CDC and Volunteers for Prosperity
CDC is pleased to be part of a White House initiative entitled the Volunteers for Prosperity (VfP). Volunteers for Prosperity was launched on May 21, 2010, by President Bush as an integral part of his agenda to combat global poverty, increase health and stimulate prosperity in developing countries. The Volunteers for Prosperity initiative is part of President BushвЂ™s USA Freedom Corps volunteer service initiative that encourages highly skilled and trained individuals to volunteer with organizations promoting health and prosperity throughout the world.
Volunteer service is a major component of the PresidentвЂ™s ongoing effort to involve all Americans in sharing skills with others in their own communities and around the world. The VfP initiative encourages Americans with professional skills to volunteer with private voluntary organizations working in countries around the world.
CDC volunteers who complete 100 or more hours of volunteer service at home or abroad within a 12-month period will become eligible to earn the new PresidentвЂ™s Volunteer Service Award. Each award package will include a letter from the President, a certificate and a lapel pin.
Who We Are
Since 1990, Citizens Development Corps (CDC), a non-profit economic development organization based in Washington, DC, has been sending American business professionals overseas as part of its program to assist small and medium-size enterprises and business support organizations competing in emerging free-market economies. Through our programs in over 30 countries, CDC Volunteer Advisors continue to provide valuable expertise to local firms and business-support organizations in all fields and disciplines of business and industry.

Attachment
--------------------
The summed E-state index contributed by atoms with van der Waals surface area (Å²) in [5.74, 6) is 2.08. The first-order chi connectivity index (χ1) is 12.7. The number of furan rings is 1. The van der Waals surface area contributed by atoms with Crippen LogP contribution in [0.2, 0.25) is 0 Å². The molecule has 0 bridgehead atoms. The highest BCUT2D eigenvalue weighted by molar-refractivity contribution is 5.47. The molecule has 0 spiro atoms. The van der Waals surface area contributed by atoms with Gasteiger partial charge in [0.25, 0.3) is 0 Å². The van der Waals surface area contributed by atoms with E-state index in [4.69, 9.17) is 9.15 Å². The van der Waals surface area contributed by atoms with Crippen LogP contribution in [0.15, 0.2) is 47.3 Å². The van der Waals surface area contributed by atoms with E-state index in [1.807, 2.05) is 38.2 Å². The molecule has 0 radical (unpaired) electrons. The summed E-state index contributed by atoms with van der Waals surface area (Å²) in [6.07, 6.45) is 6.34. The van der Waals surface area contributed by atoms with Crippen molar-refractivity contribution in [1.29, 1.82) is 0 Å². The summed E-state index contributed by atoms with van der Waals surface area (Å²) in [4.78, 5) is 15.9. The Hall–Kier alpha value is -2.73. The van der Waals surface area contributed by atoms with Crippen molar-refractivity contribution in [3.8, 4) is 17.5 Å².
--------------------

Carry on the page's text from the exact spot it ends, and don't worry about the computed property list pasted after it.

At the heart of CDCвЂ™s values is the belief that by focusing on
the development of the most dynamic sector of many local economies-small and
medium sized enterprises (SMEs) and the organizations that support them-we will
strengthen burgeoning democratic institutions, civil society and create an
atmosphere for free market reforms. Funding for these activities comes from both
private sector resources and the United States Agency for International
CDC has access to a vast network of more than 7,000 expert advisors - men and women bringing 10 years or more experience from businesses of all sizes and sectors, as well as from local and regional governments - all of whom volunteer their time and expertise.